These proposed laws to make directors personally liable for unpaid super and PAYG is now law, as from 29 June 2012. The purpose of the Act is to deter fraudulent activity by ensuring that directors cannot discharge their director penalties by winding up their company when PAYG withholding or super payments are unpaid and unreported 3 months after the due date.
But the new laws go further than was anticipated, affecting not only directors, but also associates of directors and taking effect retrospectively. The impact of these new laws will be far reaching, potentially affecting not only family members and their personal liabilities and with a potentially significant impact on business and the way its conducted.
Some key feature of the new law:
- Directors are personally liable for, and directors’ penalties extend to, PAYG and super payments
- Directors won’t be able to discharge a director penalty by winding up the company when PAYG or super payments are unpaid and unreported 3 months after the due date
- Directors and associates will not be able to use PAYG credit in their own tax returns where a company has not paid the ATO
- A new director isn’t liable for director penalty company debts until 30 days after they become a director
- Associates of a director, which is defined to including partners, the spouse, all relatives and even children of the natural person, can be personally liable for unpaid PAYG and super if they knew or can reasonably be expected to have known about unpaid amounts and they don’t make the director report and pay those outstanding amounts, or report the director to the authorities.
- The Commissioner can estimate unpaid PAYG and super amounts
- The Commissioner can serve a director penalty notice on the director personally and their tax agent’s address
- These changes to the law are retrospective making director’s personally liable for any unpaid and unreported (for more than 3 months) PAYG liabilities outstanding at 29 June 2012.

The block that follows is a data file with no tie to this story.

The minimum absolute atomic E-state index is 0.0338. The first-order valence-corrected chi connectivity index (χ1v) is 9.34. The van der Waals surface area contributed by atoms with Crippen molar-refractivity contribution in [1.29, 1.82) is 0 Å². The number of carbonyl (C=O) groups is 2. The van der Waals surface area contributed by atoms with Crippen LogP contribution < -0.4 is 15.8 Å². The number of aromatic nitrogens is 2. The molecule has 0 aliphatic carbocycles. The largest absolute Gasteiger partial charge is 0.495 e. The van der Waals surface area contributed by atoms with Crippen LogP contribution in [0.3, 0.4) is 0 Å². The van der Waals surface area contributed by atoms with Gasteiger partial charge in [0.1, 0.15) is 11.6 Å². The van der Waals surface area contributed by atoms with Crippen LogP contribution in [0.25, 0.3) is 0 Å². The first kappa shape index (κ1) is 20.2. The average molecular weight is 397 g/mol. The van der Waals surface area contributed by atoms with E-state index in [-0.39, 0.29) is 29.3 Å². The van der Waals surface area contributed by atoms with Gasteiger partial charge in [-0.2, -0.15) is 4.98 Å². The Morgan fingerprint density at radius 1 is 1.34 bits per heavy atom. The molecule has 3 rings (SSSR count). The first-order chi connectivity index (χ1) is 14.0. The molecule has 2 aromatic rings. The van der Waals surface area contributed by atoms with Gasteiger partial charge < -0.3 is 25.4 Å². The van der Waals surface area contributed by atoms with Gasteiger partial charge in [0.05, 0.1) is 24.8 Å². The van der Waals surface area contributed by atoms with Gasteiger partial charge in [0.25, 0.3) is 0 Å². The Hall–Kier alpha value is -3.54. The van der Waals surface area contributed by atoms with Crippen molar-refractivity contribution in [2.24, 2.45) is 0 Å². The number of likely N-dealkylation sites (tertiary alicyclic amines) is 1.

If you are a director, you must act now!:
- Get your house in order, and late returns up to date now
- From now on always be up to date with your returns or at least get them lodged within 3 months of the due date
- Think about and if necessary change the way you conduct business. Stay on top of debt recovery, be strict with credit limits, and obtain personal guarantees from directors of companies that owe you money
So what does all this mean to me as a director?
If you are a director, and your company has a tax liability that is either unreported and unpaid for more than 3 months after the due date, the director is immediately and automatically personally liable for that amount, or an estimated amount. But for the ATO to enforce the personal liability, the ATO must issue a Director Penalty Notice, and once that notice has been served the director will not be able to avoid personal liability by winding up the company. In other words, the service of a Director Penalty Notice is a prerequisite to the enforcement of the debt against the director personally.
However, where a company is wound up BEFORE a penalty notice is served on the director, the director will still be personally liable, however the ATO will not be able to enforce that debt against the director.
Also, when returns are late, ie not lodged within the 3 months due date, merely lodging returns and superannuation statements so that they are up to date will NOT discharge the director’s personal liability. Once they are late, the director is personally liable.
If you’d like to read the Explanatory Memorandum to the new laws, click here. Or if you have any questions at all in relation to your duties as a director, drop us a line, email us at [email protected] or call us on 02 8006 0830.
Disclaimer: The material contained on this website is provided for general information purposes only and does not constitute legal advice. You should not depend upon any information appearing on this website without seeking legal advice. We do not guarantee that the contents of this website will be accurate, complete or up-to-date.